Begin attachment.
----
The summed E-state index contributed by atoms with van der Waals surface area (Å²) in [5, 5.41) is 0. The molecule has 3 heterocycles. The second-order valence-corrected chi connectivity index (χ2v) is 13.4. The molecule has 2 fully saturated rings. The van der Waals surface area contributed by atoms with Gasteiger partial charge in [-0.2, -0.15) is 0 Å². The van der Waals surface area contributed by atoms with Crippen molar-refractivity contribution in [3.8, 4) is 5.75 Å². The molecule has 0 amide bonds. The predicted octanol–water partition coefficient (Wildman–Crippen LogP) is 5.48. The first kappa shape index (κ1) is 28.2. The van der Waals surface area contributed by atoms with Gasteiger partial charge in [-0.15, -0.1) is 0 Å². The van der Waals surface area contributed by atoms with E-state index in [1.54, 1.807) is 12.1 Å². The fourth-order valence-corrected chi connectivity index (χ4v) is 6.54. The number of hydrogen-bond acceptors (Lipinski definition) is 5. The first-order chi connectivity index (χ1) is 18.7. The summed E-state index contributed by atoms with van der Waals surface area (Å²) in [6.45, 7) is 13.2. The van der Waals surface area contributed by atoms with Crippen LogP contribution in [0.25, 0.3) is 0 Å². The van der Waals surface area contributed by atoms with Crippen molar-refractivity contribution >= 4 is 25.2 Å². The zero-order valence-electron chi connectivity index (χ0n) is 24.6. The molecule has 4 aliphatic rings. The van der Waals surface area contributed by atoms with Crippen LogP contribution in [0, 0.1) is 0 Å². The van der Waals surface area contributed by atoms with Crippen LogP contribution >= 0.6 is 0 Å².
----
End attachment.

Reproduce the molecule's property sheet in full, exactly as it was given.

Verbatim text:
The summed E-state index contributed by atoms with van der Waals surface area (Å²) in [5, 5.41) is 0. The molecule has 3 heterocycles. The second-order valence-corrected chi connectivity index (χ2v) is 13.4. The molecule has 2 fully saturated rings. The van der Waals surface area contributed by atoms with Gasteiger partial charge in [-0.2, -0.15) is 0 Å². The van der Waals surface area contributed by atoms with Crippen molar-refractivity contribution in [3.8, 4) is 5.75 Å². The molecule has 0 amide bonds. The predicted octanol–water partition coefficient (Wildman–Crippen LogP) is 5.48. The first kappa shape index (κ1) is 28.2. The van der Waals surface area contributed by atoms with Gasteiger partial charge in [-0.15, -0.1) is 0 Å². The van der Waals surface area contributed by atoms with E-state index in [1.54, 1.807) is 12.1 Å². The fourth-order valence-corrected chi connectivity index (χ4v) is 6.54. The number of hydrogen-bond acceptors (Lipinski definition) is 5. The first-order chi connectivity index (χ1) is 18.7. The summed E-state index contributed by atoms with van der Waals surface area (Å²) in [6.45, 7) is 13.2. The van der Waals surface area contributed by atoms with Crippen LogP contribution in [0.25, 0.3) is 0 Å². The van der Waals surface area contributed by atoms with Crippen molar-refractivity contribution >= 4 is 25.2 Å². The zero-order valence-electron chi connectivity index (χ0n) is 24.6. The molecule has 4 aliphatic rings. The van der Waals surface area contributed by atoms with Crippen LogP contribution in [0, 0.1) is 0 Å². The van der Waals surface area contributed by atoms with Crippen LogP contribution >= 0.6 is 0 Å².